The annual Google I/O conference just gave us our first look at the next major version of Android. Currently known only as Android L, it promises a new look and features, which got tongues wagging among Brighthand readers in our forum.
One of the most appealing features was one of the least explained: Google’s innovative approach to saving power with Android L, using things like smart display control and application permissions to save up to an hour and a half of battery life per charge. User Mi An was interested in getting to the details of how it might work:
Very excited about project volta. An extra 90 minutes? And the notion of lowering screen refresh rate for savings intrigues me. Does it work by reducing CPU/GPU load in redrawing information? Most power used by the screen is backlighting, but of course processing and displaying graphics and information requires the chipset to work harder…. It’ll be interesting to see how it works on different devices. My guess is it generates a lot more savings for extremely high resolution devices, 1080p and up, and maybe not so much for lower res phones. I wonder if/how differently it will behave on AMOLED and LCD screens. If it’s really just about chipset power, maybe not at all, but there could be more to it.
Others were more interested in the interface changes. Forum reader Hook decided to take the initial developer version of L for a test drive on his Nexus 5, giving first impressions as well as posting a number of screenshots.
It was fun but I will get rid of it and go back to just Android 4.4.4… I think there are people here, especially Chrome users, that will like it because, frankly the UI is very Chrome and Google Now like. I’m not a big fan… It is very fast and, even at this early stage, smooth. Some of that may be that it is optimized for ART (there isn’t even an option to select cache in Developer options). Everything I tried worked, but I didn’t try installing my key apps as I knew I wasn’t keeping this. I figure whether 4.4.4 apps would work fully on L was a crap shoot (although folks seem to be having good success), and, at this stage, I wasn’t interested in that level of trouble shooting. With all the devs having this developer’s preview, I’m sure things will be pretty slick when it is ready.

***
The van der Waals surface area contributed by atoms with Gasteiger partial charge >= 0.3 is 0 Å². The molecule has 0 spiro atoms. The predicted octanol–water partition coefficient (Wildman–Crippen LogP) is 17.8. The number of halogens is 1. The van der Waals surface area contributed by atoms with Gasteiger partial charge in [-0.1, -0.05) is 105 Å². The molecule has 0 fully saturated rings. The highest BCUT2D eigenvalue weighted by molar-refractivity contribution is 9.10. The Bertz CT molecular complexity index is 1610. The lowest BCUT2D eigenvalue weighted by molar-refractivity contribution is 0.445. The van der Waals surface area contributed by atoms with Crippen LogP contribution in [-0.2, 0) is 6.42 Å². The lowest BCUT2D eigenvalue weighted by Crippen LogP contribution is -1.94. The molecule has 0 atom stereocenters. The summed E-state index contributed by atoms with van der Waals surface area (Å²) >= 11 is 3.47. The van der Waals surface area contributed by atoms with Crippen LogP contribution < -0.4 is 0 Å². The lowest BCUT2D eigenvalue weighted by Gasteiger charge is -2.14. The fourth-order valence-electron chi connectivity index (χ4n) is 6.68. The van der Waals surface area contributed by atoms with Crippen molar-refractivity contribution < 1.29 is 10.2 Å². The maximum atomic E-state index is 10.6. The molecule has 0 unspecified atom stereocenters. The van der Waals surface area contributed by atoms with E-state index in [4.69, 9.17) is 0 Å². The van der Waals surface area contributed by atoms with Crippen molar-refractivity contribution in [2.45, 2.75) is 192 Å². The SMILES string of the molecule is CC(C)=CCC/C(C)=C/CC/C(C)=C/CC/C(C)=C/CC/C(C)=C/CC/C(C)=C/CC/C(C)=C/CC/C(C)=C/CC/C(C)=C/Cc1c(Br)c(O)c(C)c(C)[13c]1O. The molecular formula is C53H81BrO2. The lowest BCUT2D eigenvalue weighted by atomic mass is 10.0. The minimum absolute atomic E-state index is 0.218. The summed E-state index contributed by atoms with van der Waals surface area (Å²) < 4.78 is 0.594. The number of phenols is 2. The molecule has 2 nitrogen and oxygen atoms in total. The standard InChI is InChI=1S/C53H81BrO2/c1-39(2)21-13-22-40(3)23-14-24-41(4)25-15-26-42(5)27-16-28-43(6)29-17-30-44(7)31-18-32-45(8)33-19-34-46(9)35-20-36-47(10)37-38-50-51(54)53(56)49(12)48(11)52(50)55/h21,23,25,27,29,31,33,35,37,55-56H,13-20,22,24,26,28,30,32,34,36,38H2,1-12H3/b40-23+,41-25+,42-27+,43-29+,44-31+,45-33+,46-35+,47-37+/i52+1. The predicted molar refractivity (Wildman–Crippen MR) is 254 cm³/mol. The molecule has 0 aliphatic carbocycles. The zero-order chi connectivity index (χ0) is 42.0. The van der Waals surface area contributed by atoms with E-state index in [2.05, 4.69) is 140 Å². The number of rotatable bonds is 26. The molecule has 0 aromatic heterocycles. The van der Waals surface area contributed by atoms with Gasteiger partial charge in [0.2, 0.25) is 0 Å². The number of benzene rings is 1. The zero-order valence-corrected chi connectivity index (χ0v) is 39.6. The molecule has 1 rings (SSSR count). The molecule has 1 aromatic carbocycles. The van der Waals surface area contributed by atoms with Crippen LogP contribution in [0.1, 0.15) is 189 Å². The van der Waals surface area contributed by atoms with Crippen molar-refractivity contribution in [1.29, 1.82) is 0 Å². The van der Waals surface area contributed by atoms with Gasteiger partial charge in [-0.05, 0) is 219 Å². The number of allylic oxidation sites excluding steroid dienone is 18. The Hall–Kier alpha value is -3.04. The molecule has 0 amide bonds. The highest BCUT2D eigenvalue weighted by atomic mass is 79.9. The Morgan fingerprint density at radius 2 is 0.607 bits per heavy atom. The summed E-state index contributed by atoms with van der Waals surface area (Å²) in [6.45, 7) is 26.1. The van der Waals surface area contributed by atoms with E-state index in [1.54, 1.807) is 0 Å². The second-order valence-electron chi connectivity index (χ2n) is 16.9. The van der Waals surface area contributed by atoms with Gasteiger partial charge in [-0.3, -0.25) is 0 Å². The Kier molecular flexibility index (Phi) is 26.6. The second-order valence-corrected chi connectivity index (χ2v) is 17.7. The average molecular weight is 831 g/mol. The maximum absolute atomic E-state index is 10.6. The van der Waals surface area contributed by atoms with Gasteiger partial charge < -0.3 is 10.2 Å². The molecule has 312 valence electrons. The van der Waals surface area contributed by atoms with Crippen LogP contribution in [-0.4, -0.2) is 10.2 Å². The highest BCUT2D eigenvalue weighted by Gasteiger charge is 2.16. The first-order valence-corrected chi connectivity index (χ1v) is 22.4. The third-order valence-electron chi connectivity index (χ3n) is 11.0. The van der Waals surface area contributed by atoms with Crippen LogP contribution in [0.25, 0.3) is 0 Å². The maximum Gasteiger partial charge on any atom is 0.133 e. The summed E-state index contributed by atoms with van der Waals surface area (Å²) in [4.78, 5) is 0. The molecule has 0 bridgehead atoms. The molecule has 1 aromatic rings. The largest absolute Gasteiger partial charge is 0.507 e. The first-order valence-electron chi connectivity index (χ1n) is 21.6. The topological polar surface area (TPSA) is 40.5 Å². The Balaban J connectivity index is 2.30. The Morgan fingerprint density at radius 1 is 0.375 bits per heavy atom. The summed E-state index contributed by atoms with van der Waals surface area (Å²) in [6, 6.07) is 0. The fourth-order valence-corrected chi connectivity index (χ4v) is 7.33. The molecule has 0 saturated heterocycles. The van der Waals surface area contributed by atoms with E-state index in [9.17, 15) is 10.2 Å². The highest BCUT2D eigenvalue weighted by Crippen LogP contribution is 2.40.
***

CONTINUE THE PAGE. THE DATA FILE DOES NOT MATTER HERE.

Although Hook didn’t much like it, the new “flat” design seems to have some supporters. Mitlov commented on Hook’s mini-preview:
Thanks for the screenshots and the thoughts, Hook. I love the aesthetic, but even more than that, I love the aesthetic consistency. Chrome looks like Google Now looks like settings, etc.
I’ve never understood why the quick-toggle settings take multiple actions to get to (on my wife’s Moto X, it’s pull down the notification shade and then tap a button on the shade to go to the quick-toggles). Doesn’t having two separate actions like Android L (or the Moto X) to get to the quick-toggles somewhat defeat the purpose of quick-toggle settings? Say what you will about TouchWiz, but they got that right. Being able to organize and set the quick-toggles that just sit there at the top of my notification shade (not on a second screen accessed via the notification shade; they’re on the notification shade itself) is incredibly handy.
These are just a few of the many discussions going on in the Brighthand forums. Got a tech problem you need help with? An opinion on the latest news? Or just want an answer to? Sign up for our forums and join the conversation today.